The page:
A small, skinny 8-year-old girl holding a teddy bear stands by the side of a country road with a young man she barely knows. They’re hitchhiking from a commune in Quebec to one in California. It is 1973 and somehow the girl’s parents think this is a good idea.
Sonja Larsen’s is a childhood in which family members come and go and where freedom is both a gift and a burden. Her mother, thrown out of home as a pregnant teenager by her evangelical preacher father, is drawn to the utopian ideals and radical politics of communism. Her aunt Suzie is gripped by schizophrenia, her behaviour so erratic she eventually loses custody of her daughter. And then there is her cousin Dana, shunted back and forth long-distance between her parents–Dana, whose own need to escape leads to tragedy.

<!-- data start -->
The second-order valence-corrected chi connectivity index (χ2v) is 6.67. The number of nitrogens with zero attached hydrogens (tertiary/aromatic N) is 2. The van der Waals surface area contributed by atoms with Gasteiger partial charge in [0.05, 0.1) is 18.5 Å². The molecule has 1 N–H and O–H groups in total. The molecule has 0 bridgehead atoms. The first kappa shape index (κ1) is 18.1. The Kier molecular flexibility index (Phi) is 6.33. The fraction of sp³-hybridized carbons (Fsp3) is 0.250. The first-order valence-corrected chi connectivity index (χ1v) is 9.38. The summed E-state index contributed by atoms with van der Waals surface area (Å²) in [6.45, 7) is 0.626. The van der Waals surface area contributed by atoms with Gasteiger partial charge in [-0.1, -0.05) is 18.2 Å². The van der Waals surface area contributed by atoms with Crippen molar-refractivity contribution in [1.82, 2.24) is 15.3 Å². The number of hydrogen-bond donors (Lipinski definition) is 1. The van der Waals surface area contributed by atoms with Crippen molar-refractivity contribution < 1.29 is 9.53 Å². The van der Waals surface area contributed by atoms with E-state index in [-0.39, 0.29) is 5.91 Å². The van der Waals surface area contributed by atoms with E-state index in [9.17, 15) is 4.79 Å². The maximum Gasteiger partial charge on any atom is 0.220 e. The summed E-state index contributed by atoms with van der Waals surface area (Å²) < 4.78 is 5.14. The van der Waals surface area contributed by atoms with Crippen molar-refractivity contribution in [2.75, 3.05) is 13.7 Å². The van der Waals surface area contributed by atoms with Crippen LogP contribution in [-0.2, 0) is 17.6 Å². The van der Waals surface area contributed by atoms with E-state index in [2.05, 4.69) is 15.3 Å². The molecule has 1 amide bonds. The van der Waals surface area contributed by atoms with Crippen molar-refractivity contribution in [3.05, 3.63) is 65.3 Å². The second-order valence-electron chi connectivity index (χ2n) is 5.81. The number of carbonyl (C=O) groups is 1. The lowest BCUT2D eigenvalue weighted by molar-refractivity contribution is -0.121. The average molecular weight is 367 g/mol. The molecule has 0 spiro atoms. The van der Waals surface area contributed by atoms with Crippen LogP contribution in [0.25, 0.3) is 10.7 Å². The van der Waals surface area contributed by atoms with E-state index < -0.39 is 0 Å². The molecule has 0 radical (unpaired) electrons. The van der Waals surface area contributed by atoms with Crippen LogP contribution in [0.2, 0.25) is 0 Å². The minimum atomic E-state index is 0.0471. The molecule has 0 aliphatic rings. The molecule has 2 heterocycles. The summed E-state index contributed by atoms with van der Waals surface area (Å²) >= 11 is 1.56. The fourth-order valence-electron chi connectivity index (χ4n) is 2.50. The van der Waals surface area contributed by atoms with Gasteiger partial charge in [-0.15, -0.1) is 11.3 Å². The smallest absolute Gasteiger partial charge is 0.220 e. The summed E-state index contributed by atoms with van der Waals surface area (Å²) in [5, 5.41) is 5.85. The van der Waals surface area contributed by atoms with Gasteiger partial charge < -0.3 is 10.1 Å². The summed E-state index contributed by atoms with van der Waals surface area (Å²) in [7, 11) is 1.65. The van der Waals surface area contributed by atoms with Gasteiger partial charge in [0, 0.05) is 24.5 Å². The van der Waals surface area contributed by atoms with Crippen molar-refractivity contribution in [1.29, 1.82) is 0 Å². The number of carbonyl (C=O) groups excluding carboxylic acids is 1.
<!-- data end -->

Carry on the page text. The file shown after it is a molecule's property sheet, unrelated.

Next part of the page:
Looking for a sense of family, searching to belong, to have your life mean something–this is what all these girls and young women share. As a teenager, Larsen moves to Brooklyn, embedding herself with an organization known publicly as the National Labor Federation and privately as the Communist Party USA Provisional Wing. Over her three years at the organization’s national headquarters, Larsen works sixteen-hour day, eager to prove herself. Noticed and encouraged by the Old Man, the organization’s charismatic leader, he makes her one of his “special girls,” as well as the youngest member of the organization’s militia and part of its inner circle. But even as she and her comrades count down the days on the calendar until the dawning of their new American revolution, Larsen’s doubts about the cause and the Old Man become increasingly difficult to ignore.
Red Star Tattoo explores the seductions and dangers of extremism, and asks what it takes to survive a childhood scarred by loss, abuse and the sometimes violent struggle for belonging.